DNA and blood: Better togetherUnderstanding the small variations in your DNA can give you an indication of your body's predisposition to certain wellness traits. And while you can't change your genes, you can change how your body responds to them. Remember, your DNA is not your destiny. Blood biomarkers, on the other hand, are constantly shifting in response to your nutrition, fitness, and lifestyle choices. They paint a picture of your body's response to your environment, and that picture can be improved over time by following personalized nutrition and lifestyle recommendations. It's the personalization of these recommendations that gets even more precise when both blood and DNA are part of the analysis. The addition of our new DNA Kit to our long-standing blood testing capabilities enables you to leverage this power. This combination of genetic testing with blood biomarker analysis allows you to see both your genetic potential and a snapshot of your current wellbeing, empowering you with more dynamic, customizable, and precise recommendations for optimizing overall health.
From our extensive pool of SNPs, we identified those that have the greatest impact on specific wellness traits. For example, we determined that 18 different SNPs can affect your genetic risk for high levels of inflammation, and another six influence your athletic capabilities. We called these our Genetic Potential Scores - sometimes, we combine as many as 75 SNPs for one single score.
Some of these scores are based solely on DNA-traits. For example, some traits, such as athletic type and metabolism, are based on your genes only and do not include blood test data. Whereas, other genetic markers are paired with specific blood biomarkers, such as cholesterol levels and vitamin B12 (pictured below). In these cases, when you receive your most recent blood test results, they will be evaluated in combination with your DNA data.
As of now, we have identified 29 wellness traits based on 261 SNPs (or in InsideTracker language: genetic biomarkers) focused on five key areas—weight, sleep, sensitivities, aging, and performance. More specifically, these powerful and proprietary scores give you insights into your genetic influence on general wellness, athletic activity, longevity, food allergies, weight management, sleep, and nutrition preferences.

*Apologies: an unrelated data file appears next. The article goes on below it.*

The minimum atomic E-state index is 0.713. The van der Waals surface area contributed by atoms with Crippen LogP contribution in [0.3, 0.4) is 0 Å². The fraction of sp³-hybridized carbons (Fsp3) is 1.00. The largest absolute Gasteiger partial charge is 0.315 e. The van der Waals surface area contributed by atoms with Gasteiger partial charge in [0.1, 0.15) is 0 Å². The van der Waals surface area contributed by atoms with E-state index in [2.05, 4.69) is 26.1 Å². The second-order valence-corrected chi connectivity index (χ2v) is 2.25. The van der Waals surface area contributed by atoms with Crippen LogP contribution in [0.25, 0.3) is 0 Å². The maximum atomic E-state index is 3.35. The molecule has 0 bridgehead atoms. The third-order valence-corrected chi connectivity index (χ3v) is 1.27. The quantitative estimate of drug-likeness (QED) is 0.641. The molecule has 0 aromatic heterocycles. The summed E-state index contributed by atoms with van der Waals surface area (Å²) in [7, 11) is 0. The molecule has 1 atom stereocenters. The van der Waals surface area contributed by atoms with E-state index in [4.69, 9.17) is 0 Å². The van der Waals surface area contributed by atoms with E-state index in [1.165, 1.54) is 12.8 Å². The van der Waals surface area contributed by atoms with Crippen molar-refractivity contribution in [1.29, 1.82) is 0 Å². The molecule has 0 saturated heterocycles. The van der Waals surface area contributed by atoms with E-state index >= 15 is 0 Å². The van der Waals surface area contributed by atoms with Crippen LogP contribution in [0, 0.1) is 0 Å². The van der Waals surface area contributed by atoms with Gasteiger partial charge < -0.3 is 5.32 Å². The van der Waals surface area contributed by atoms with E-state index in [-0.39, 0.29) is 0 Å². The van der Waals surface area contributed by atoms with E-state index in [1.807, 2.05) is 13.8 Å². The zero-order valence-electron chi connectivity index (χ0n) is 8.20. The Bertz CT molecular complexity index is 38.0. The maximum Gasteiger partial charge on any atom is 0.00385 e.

Given the relatively new and evolving world of DNA testing, InsideTracker and its team of experts are excited to deliver cutting edge analysis to our users as the field advances. Those who purchase the InsideTracker DNA Kit will get increasingly valuable insights over time as we continue to add new proprietary Genetic Potential Scores. And as new genetic research is published, InsideTracker's own software will also become more robust with new data inputs.
A practical approach to your dataFinally, how can you put this data to use? Let’s use LDL or 'bad' cholesterol as an example since the heritability risk for having elevated LDL cholesterol can be relatively high. Suppose you just joined the InsideTracker family and had both your blood and DNA tested. You believe you lead a relatively healthy life but notice your cholesterol is quite high. Trying to make sense of this, you check your DNA report and it reveals that your genetic risk for high cholesterol is “increased.” Armed with this awareness, now you can more carefully follow your personalized InsideTracker nutrition, supplement, and lifestyle recommendations for addressing this increased genetic potential for high cholesterol.
Understanding your genetic predisposition and your blood levels gives you a much more comprehensive look into your health. Through our DNA Kit, we hope to empower you to continue to make health decisions that are right for you.
Glossary of terms
- DNA: Deoxyribonucleic acid (DNA) is present in nearly all living organisms and contains the instruction manual for how a body works. It carries a cell's genetic information and hereditary traits within its two nucleotide strands – the twisted, ladderlike "double helix" that is commonly seen in visual representation.
- CHROMOSOME: DNA is organized into pieces called chromosomes. Humans have 23 pairs of chromosomes, with a copy from each parent. A person's genes are stored along their chromosomes at specific positions.
- NUCLEOTIDES: A group of molecules, also known as bases, that form the sequence of DNA when linked together. There are 4 different nucleotides found in DNA: adenine (A), cytosine (C), guanine (G), and thymine (T).
- VARIANT: Any alteration in the DNA sequence. Genetic variants make each person unique.
- SNPs: Single nucleotide polymorphism (SNP) is the most common type of genetic variation among humans. Each SNP represents a difference in a single nucleotide (A, C, G, T).
- CELLS: There are around 210 types of cells in the body from bone cell to fat cells to blood cells. Cells receive instructions on how to function from their DNA.
- GENES: Genes contain the step-by-step instructions that tell the body's cells how to function and what traits to express. Each gene codes for a specific protein. Every gene generally has 2 copies or alleles, one allele inherited from each parent. Humans have roughly 20,000 genes. While all humans share the same set of genes, our biological differences arise from the variations in the inherited alleles.
- BIOMARKERS: Substances in the blood that indicate your body's condition.
Diana Licalzi, MS, RD
- Diana is a Content Strategist and Team Nutritionist at InsideTracker. As a Registered Dietitian and self-proclaimed "biohacker," Diana enjoys researching and testing the latest trends and technology in the field of nutrition and aging. You'll often find Diana completing a 24-hour fast, conducting self experiments, or uncovering strategies to increase longevity.
Julia Reedy, MNSP
- Julia is a Written Content Strategist & Editor at InsideTracker. She loves to use her experience in cutting-edge nutrition research and writing to spin complex health and nutrition topics into clear, approachable info everyone can relate to. As an inquisitive food shopper, she's constantly reading ingredient lists—and leaving shelves of backward products in her wake.